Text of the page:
For quite a while now the music scenario in Pakistan has had its ups and downs from local streaming services such as Telenor Music, Patari, etc. to downright piracy. In a nutshell, Pakistan has lacked a proper infrastructure for years in regards to the music industry.
However, due to the pandemic situation and the shutdown of numerous studios piracy has slowed down a bit hence forcing local musicians and artists to head for 9-to-5 jobs or small gigs to make a living instead of following their passion for creating music.
Technology hence becomes their savior hence creating more room for creativity and for artists to reach out to their fans via social media. Hence the pandemic situation still creates difficulties as concerts and public music sessions are no longer possible.
With all these difficulties rolling on, a major player has finally entered the market called ‘Spotify’ which is a service many have been waiting for. So far Spotify is not only promising to pay artists but take them to a far-reaching global audience hence changing the game entirely.
Their plans for the Pakistani market were later known through a conversation between Instep and Cladius Boller who is the Managing Director for the Middle East and Africa (MEA) and oversees the Pakistani market for Spotify. Cladius who had spent several years at the Universal Music Group and has had an expansive digital knowledge of the business itself claims that Pakistan’s music scene is large in regards to Spotify.
Instep had asked if Spotify will support less popular artists in Pakistan similar to other regions. To this Boller had replied the following:
“Absolutely. But let me explain how this usually works for us and the artists. We treat everybody equally. So when we launch in a new market, specifically Pakistan, we want to serve and support the artists via various tools. Spotify allows artists – including those from Pakistan – to have their releases included in playlists across the world. A global audience makes a huge difference.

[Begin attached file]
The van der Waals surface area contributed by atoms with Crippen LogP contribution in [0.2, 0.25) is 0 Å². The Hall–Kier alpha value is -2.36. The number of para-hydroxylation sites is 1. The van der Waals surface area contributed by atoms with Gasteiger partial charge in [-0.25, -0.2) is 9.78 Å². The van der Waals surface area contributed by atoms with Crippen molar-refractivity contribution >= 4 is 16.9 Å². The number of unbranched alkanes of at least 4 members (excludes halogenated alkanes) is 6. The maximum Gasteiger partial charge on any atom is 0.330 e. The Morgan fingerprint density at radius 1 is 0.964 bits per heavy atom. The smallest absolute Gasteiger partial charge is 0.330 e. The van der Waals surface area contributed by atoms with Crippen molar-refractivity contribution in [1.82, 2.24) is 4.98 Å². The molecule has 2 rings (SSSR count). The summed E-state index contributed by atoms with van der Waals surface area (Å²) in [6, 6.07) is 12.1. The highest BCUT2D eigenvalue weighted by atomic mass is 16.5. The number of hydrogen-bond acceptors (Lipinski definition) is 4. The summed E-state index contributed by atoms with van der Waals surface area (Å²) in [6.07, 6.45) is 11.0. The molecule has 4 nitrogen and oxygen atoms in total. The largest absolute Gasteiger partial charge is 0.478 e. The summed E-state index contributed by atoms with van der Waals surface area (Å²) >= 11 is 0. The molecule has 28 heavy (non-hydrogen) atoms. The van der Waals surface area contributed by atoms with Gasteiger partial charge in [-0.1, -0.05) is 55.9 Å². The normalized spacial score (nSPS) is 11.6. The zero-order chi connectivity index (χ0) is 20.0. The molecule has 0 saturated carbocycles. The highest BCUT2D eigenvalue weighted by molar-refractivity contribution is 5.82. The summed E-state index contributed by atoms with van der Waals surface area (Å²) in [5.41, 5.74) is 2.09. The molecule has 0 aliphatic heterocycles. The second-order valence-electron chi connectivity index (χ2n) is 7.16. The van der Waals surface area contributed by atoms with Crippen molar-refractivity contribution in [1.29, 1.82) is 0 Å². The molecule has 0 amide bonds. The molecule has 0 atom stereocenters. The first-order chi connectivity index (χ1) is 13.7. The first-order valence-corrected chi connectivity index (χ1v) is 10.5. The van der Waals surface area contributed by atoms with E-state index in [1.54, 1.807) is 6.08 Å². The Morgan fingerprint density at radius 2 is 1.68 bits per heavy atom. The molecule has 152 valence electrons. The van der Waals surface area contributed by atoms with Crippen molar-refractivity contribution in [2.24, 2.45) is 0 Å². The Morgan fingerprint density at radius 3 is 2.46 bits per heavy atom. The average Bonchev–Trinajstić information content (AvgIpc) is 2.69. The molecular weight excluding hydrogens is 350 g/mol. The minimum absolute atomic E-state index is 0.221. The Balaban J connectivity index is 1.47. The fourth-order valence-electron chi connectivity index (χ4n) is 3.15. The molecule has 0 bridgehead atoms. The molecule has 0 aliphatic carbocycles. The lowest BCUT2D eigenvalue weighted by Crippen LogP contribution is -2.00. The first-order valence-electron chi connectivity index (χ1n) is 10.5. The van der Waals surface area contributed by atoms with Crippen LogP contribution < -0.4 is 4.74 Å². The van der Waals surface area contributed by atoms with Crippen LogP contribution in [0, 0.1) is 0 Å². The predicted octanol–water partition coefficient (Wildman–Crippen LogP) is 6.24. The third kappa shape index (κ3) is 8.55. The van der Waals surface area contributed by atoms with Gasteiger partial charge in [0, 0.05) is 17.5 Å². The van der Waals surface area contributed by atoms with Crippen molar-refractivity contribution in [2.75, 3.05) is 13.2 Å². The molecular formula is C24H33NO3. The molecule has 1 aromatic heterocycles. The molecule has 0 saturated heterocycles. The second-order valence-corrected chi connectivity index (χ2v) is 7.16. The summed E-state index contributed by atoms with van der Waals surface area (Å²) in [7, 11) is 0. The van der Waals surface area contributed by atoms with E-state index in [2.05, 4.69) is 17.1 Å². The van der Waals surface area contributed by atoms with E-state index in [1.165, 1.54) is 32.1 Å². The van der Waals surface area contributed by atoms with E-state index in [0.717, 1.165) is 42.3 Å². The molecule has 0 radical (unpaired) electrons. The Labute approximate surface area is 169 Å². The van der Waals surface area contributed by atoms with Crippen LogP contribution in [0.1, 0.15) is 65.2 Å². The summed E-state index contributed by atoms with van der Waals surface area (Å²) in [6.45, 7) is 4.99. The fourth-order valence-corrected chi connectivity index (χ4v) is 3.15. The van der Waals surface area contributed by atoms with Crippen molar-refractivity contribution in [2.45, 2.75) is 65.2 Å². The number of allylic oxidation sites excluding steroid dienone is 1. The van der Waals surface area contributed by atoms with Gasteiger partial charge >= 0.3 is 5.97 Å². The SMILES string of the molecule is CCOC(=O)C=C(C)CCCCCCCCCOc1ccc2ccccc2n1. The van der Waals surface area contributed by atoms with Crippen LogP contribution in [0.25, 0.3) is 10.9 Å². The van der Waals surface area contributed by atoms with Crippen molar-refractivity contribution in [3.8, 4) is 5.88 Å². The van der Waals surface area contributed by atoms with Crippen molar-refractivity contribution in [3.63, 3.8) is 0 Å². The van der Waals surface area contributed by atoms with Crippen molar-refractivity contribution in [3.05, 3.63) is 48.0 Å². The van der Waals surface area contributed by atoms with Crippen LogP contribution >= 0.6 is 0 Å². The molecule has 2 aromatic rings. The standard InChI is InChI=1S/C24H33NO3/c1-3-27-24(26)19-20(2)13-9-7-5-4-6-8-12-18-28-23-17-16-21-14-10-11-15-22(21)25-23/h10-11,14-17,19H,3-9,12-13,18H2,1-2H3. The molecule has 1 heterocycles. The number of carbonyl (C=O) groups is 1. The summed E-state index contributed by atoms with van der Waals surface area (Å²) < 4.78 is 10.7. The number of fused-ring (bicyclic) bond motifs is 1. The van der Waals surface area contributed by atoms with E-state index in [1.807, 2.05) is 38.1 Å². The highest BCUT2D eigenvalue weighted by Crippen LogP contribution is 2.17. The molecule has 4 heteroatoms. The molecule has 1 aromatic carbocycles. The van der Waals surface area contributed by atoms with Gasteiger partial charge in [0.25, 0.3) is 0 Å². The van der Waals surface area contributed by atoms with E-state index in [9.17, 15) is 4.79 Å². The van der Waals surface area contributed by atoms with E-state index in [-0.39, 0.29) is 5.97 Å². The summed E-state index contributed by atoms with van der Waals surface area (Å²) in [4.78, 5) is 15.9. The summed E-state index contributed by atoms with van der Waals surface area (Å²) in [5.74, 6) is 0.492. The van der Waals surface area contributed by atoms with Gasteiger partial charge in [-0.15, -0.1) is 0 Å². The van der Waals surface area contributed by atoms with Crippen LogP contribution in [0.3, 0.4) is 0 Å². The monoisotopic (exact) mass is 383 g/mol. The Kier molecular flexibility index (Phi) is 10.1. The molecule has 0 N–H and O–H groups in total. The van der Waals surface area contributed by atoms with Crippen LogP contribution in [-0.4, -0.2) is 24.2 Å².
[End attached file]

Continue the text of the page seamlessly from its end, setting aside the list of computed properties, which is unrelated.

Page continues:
The second thing is we’re running artist masterclasses. We’ve done one for Pakistan where artists, managers, labels, songwriters are invited not just to know Spotify but really to understand how to protect their rights, how the ecosystem works, and monetization works best. It also includes hands-on information on how they can actually market and collaborate their music out there.
Another point is understanding our radar program, which is an emerging artist program that we’re also running in many markets. I don’t know if Hozier was part of the radar program; what we do is we look at artists that do very well in a relatively short time. I personally don’t make decisions on which artist we should support. We need to hear from the artist, understand their music, and see how it does in the Spotify ecosystem because sometimes within just a few hours, our editorial team can identify ‘this song is performing extremely well; maybe we should consider this artist and give an even bigger push’ from Pakistan to a global audience. It’s also about which other artist is trending and if someone is doing well virally in Pakistan, it can literally travel into the global viral charts if he has a quick success on Spotify ecosystem.“
In a nutshell, Boller is looking to financially support artists in Pakistan whether they are big or small names, equally, Spotify will accelerate them and bring about paramount changes in the Pakistani music industry which means no more will artists depend upon paid gigs or branded shows.